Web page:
Conflict of interest None.
Yellow nail syndrome: Clinical experience in a series of 21 patients
Article first published online: 18 OCT 2013
© 2014 Deutsche Dermatologische Gesellschaft (DDG). Published by John Wiley & Sons Ltd.
JDDG: Journal der Deutschen Dermatologischen Gesellschaft
Volume 12, Issue 2, pages 131–137, February 2014
How to Cite
Piraccini, B. M., Urciuoli, B., Starace, M., Tosti, A. and Balestri, R. (2014), Yellow nail syndrome: Clinical experience in a series of 21 patients. JDDG: Journal der Deutschen Dermatologischen Gesellschaft, 12: 131–137. doi: 10.1111/ddg.12216
- Issue published online: 4 FEB 2014
- Article first published online: 18 OCT 2013
- Manuscript Accepted: 29 JUL 2013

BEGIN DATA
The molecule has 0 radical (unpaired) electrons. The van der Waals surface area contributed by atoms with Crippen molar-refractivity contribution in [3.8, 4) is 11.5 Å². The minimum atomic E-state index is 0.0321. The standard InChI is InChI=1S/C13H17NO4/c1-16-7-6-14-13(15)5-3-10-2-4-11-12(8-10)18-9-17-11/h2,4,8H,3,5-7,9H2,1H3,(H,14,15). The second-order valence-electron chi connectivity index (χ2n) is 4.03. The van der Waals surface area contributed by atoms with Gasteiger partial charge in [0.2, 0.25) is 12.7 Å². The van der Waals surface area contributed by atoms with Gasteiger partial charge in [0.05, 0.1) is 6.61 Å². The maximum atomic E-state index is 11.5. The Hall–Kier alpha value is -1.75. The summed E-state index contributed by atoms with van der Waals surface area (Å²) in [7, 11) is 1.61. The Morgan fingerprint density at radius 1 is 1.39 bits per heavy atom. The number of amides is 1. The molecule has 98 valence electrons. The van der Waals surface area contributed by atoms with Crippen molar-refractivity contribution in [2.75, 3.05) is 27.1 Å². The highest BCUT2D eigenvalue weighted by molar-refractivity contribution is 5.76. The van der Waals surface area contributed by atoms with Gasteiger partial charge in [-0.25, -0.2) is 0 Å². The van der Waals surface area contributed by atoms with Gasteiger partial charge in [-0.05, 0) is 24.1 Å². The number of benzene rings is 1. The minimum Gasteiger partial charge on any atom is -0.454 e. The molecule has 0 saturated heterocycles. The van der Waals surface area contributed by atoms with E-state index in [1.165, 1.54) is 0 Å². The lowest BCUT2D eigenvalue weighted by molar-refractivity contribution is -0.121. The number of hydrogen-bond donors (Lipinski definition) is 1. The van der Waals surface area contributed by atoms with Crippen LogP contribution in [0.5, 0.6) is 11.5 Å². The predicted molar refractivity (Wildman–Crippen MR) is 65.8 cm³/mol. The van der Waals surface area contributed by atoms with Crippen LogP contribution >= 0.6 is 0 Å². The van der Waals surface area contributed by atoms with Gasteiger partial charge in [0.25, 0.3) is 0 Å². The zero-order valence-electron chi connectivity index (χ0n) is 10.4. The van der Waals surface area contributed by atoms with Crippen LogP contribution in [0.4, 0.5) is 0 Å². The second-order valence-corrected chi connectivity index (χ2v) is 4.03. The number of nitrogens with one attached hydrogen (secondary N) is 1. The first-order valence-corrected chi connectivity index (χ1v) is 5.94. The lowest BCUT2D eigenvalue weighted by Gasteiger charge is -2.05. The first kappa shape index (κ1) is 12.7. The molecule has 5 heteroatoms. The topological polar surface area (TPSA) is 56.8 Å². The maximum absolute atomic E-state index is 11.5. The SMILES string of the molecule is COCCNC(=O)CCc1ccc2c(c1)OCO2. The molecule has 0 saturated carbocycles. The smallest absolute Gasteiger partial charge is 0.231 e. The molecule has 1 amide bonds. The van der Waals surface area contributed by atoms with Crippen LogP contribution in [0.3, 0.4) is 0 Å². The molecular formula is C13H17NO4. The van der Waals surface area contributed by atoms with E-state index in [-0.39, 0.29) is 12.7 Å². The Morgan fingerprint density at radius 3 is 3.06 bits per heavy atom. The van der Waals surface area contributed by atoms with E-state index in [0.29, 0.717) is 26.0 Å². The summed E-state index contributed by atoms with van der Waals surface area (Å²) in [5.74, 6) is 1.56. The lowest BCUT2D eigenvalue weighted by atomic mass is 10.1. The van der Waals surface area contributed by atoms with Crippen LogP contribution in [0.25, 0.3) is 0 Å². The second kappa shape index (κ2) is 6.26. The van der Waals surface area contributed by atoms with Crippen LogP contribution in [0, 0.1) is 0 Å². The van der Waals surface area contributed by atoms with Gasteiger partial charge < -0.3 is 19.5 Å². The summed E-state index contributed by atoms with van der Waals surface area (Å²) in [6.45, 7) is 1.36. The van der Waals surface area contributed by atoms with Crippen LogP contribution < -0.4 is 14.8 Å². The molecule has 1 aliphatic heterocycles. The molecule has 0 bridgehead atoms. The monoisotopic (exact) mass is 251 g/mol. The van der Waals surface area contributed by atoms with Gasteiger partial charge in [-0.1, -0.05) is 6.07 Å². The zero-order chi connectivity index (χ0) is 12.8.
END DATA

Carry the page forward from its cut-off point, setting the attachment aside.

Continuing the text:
- Manuscript Received: 24 JUN 2013
Background and Objectives
The pathogenesis and the therapy of the yellow nail syndrome (YNS) are poorly defined. Our aim was to assess the clinical features, associated diseases and response to treatment of patients with YNS, to help clinicians to better diagnose and treat YNS patients.
Patients and Methods
We studied the medical records of all patients with YNS diagnosed at the Outpatient Nail Clinic of the University of Bologna in the last 28 years. All patients were re-evaluated to assess the evolution of the disease.
We diagnosed YNS in 21 patients; average age was 57 ± 12.3 years at the time of diagnosis. In most patients YNS involved all 20 nails. Sixteen patients had chronic respiratory manifestations and 6 had lymphedema; 12 patients had other concomitant diseases. Ten of the 20 patients treated had a good nail response to systemic vitamin E 1 200 IU/day, while other symptoms were not modified.
YNS is a rare disorder in which the nail alterations are often the symptom that leads to medical consultation. Due to its association with potential serious comorbidity, physicians should be able to diagnose and order further investigations to assess presence of lymphedema and/or lung disease.